Besides, being able to click the notification and be brought to gmail -- or even better, being able to preview the message and filter the notifications based on sender, subject, search string, etc, all of which Jelly Bean on Android supports -- are very useful features that are long overdue for PC's. Especially if said PC's wants to go into a tablet form factor where -- to conserve battery -- it sleeps most of the time but still receives push notifications.

Who gives a shiat about Windows RT?

I do. I like having good battery life.

Then you should think about a Nexus 7, an iPad, or a Transformer Prime, because the Surface's battery life is middling at best.

I have a Nexus 7. I'll likely get a Nexus 10. But the potential to have Windows -- and all the future apps that come with it -- on a tablet/laptop hybrid with Nexus-like battery life (surface itself is just one example, the ARM internals allows good battery life) is something I really want; without giving up the Google goodness.


Windows RT is not Windows. Not only is it not compatible with all the Windows software that came before, for obvious reasons, but it's explicitly designed to not run any apps in Desktop mode except for IE and Office. Unless you really like Don't-Call-It-Metro Apps and MS's store, there's no point.
 
2012-12-14 03:15:15 PM  

HeartBurnKid: imgod2u: HeartBurnKid: imgod2u: HeartBurnKid: imgod2u: HeartBurnKid: imgod2u: Also, things like notifications are long past-due for PC's. And those really only come from apps.

Perhaps, but you don't need a full-on gmail app for that.

For Windows RT you do. One could argue the notification program is an "app".

Besides, being able to click the notification and be brought to gmail -- or even better, being able to preview the message and filter the notifications based on sender, subject, search string, etc, all of which Jelly Bean on Android supports -- are very useful features that are long overdue for PC's. Especially if said PC's wants to go into a tablet form factor where -- to conserve battery -- it sleeps most of the time but still receives push notifications.

Who gives a shiat about Windows RT?

I do. I like having good battery life.

Then you should think about a Nexus 7, an iPad, or a Transformer Prime, because the Surface's battery life is middling at best.

I have a Nexus 7. I'll likely get a Nexus 10. But the potential to have Windows -- and all the future apps that come with it -- on a tablet/laptop hybrid with Nexus-like battery life (surface itself is just one example, the ARM internals allows good battery life) is something I really want; without giving up the Google goodness.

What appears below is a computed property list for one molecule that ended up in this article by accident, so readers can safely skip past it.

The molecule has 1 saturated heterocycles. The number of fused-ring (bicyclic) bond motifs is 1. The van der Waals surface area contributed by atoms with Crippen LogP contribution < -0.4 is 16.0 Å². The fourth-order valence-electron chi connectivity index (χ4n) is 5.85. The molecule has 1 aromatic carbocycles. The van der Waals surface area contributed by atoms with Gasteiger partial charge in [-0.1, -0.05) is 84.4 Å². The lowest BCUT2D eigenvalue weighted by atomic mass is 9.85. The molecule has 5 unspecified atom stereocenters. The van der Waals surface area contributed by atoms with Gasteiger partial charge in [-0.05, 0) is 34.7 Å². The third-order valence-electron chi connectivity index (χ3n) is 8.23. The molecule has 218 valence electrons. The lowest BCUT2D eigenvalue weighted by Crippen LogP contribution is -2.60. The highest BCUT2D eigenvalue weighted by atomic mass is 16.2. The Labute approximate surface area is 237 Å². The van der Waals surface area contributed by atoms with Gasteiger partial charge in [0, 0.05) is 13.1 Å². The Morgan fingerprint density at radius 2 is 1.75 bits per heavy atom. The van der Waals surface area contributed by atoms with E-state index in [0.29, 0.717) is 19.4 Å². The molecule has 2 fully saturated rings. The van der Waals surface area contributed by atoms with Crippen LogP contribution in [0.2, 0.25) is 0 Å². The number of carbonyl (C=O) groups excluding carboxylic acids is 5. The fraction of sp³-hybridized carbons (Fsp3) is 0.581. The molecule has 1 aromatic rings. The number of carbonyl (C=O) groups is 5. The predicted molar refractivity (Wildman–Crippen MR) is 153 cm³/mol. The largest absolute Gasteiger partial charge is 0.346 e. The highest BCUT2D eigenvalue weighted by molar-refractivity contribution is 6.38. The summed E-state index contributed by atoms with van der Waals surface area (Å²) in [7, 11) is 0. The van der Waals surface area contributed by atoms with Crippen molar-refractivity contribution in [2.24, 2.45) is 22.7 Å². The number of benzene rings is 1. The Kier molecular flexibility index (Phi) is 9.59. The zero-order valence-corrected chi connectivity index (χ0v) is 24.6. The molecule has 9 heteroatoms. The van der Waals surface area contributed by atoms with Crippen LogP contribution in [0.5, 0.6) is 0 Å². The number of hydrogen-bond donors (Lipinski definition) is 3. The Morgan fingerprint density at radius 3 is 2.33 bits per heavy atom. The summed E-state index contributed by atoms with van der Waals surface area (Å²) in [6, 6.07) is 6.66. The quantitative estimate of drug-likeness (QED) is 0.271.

Windows RT is not Windows. Not only is it not compatible with all the Windows software that came before, for obvious reasons, but it's explicitly designed to not run any apps in Desktop mode except for IE and Office. Unless you really like Don't-Call-It-Metro Apps and MS's store, there's no point.


Incorrect. It can run any app in desktop mode that has been made for Windows 8. In Microsoft's development suite, that is the default now. You don't necessarily have to have a metro UI but it's strongly recommended.

The limitation with RT isn't that apps can't run in desktop mode, it's that it has to be installed via the app store instead of an executable. That's a bit stupid on Microsoft's part but that doesn't mean they can't make developers do it for future applications.
 
2012-12-14 03:20:34 PM  

imgod2u: Incorrect. It can run any app in desktop mode that has been made for Windows 8. In Microsoft's development suite, that is the default now. You don't necessarily have to have a metro UI but it's strongly recommended.


Can you give me a citation on that? Because every review I've read says otherwise, including these ones from Ars Technica and Anandtech, and apparently Mozilla is also under the impression that they are not allowed to develop for Windows RT's desktop mode.
 
2012-12-14 05:22:09 PM  
I have been running win8 in VM for testing purposes. So far I am unimpressed. It feels like it should be called Windows 7.5 with a "new and improved!" shiatty interface. While it is not Vista or ME bad, I still recommend not upgrading from 7 to my customers because it is not worth the cost. Not to mention the headache of an end user relearning how to use their system. That is just asking for lost productivity
 
2012-12-16 04:12:13 AM  

ProfessorOhki: BullBearMS: Reality: When you stop pretending touch devices aren't computers, all versions of Windows combined only have a 20% marketshare.

[dl.dropbox.com image 850x520]

Why not add video game consoles in there too? Throw in smart TVs while you're at it. How about network gear? How are we arbitrarily defining "computer" this time around? Any digital device that performs math? Any consumer electronics device with a UI? Anything that can run a web-browser?


You have me wanting to know your definition. Mind sharing?